Vladimir Putin: I would like to say a few words about the priorities of the Government’s work with fellow countrymen and the immediate tasks in this area.
It has long been known that one of the reasons why work with Russian communities abroad has not been efficient is the negligence of officials, red tape and lack of coordination at all levels of government. I think those present know it better than I do.
So, the first priority is to eliminate the multiple duplicating agencies which merely disperse the responsibility of government bodies and officials. It is known that “too many cooks spoil the broth”, but we don’t even have one cook. At least we should create a government structure to deal with the whole range of complicated problems that you are to discuss today. And we should consider bringing the agencies responsible for this work into one powerful agency.
The development of a common cultural and information space is a key instrument of the interaction between the state and fellow countrymen abroad. But as it is, that interaction is inadmissibly small-scale. For a variety of reasons, including objective financial reasons, broadcasting in Russian is shrinking. Russian diplomatic missions still sometimes try to bring undue pressure on Russian-speaking periodicals. We have failed to react adequately even to the closure of Russian schools. Their network, unfortunately, is shrinking.
So, I believe that the national programme Electronic Russia should have a section on the development of electronic communications with fellow countrymen, including Internet technologies. Support of the Russian language, which is the basis of our culture, is another area of effort. It involves the publication of textbooks, and the dissemination of classical and modern Russian literature.
Those who move to Russia – and it pains me to say it – are still often treated as unbidden guests. These issues should not be left to be decided at the whim of individual officials. And there we need a clear and unambiguous legal framework. Russia is interested in having Russians return from abroad. Obviously, it is prompted by economic and moral considerations and by the entire range of problems that confront Russia today.
Yet, neither internal Russian nor international aspects of relations with the Russian diasporas have been properly determined. The laws on migration and the status of refugees are very raw. Work to put the migration policy in order is already under way. We will continue to work on this, and we will set only feasible tasks.
We have a good idea of the true scale of illegal migration into Russia. And yet ordinary people whom Russia is interested in having, are forced to wait to be granted Russian citizenship for years in violation of existing laws. Bringing order to that sphere is one of the key tasks. And it is a task that belongs to the domain of human rights protection.
Finally, one more problem. Russia is firmly on course to become integrated into the world community and the world economy. I think our compatriots abroad have everything to be able to help their country to conduct a constructive dialogue with foreign partners. I think it would be a mutually beneficial process. And we should see how best to organise joint work.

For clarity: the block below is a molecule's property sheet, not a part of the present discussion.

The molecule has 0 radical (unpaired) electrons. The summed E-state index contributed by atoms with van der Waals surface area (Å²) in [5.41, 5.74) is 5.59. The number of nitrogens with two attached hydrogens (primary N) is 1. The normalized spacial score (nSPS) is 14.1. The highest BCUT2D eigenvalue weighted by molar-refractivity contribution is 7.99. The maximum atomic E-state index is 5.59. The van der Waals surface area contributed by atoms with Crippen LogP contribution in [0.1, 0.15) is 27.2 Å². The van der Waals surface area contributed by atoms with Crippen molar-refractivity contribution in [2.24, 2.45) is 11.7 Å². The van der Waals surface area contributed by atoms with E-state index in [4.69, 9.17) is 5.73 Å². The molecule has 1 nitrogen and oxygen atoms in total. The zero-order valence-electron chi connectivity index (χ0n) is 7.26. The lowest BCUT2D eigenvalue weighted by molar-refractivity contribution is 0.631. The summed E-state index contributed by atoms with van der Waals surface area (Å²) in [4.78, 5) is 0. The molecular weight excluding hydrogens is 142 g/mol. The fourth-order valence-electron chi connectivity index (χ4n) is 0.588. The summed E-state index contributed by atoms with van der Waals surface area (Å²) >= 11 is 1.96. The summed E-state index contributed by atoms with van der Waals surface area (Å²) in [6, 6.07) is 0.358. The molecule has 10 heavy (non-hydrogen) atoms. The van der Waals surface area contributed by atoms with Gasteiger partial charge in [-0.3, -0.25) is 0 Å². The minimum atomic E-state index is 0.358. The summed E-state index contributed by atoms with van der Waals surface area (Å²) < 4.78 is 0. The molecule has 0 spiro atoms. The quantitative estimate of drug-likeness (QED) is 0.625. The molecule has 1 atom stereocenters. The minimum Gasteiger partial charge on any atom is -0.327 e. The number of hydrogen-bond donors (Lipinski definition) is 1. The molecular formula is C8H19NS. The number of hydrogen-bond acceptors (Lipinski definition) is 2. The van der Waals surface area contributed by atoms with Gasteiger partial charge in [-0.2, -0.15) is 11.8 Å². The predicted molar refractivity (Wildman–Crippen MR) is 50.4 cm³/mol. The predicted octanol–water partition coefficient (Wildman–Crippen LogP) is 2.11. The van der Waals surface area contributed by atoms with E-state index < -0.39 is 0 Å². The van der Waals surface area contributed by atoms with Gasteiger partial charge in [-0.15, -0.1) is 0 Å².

The outlook is promising for business partnership as well. Russian businessmen would only gain from closer interaction with their compatriots. And this is a task not only for the Russian Foreign Ministry, but for the whole business community in Russia, for Russian and foreign business associations, considering that all sorts of people work at our firms abroad.
And of course much depends on Russian citizens – their political and non-governmental associations – and on your organisations. Unfortunately, these resources are poorly used at present. I think the task of this Congress is to make the first practical steps. All this can make, I am absolutely sure, a real contribution to the consolidation of the diaspora and strengthening its ties with Russia. And if it happens, the positive effect will be felt in Russia.
We are fully aware that protecting our fellow countrymen from sweeping accusations and helping them to uphold their human rights is a government task. Business and culture cannot be discriminated against only because they are Russian. Russians abroad should have equal rights with those of the local citizens. And we (when I say “we” I mean the government bodies of Russia) should uphold these rights consistently, competently, steadfastly and firmly.
We can only do that effectively if we work closely with you, discussing and agreeing together every step. The modern Russian diaspora is very diverse in its social, ethnic and religious composition. But the tasks we all face are the same. They are noble and they are feasible: to preserve the national culture, to help uphold human rights and protect them against discrimination. I am sure we are up to that task.
But we are no less interested in having Russia benefit from your intellect and knowledge and your skills in tackling the problems that face Russia today and that you probably understand better than many in Russia. So, I would like to repeat that we are interested in much closer cooperation than we have today. What matters in the modern world is not where you live geographically, what matters is your mentality, your aspirations and, as I said, the person’s self-identification. It is no longer of fundamental importance where he spends the best part of the year: in Moscow, Petersburg, London, Paris or Tel-Aviv. What matters is the result of joint activities.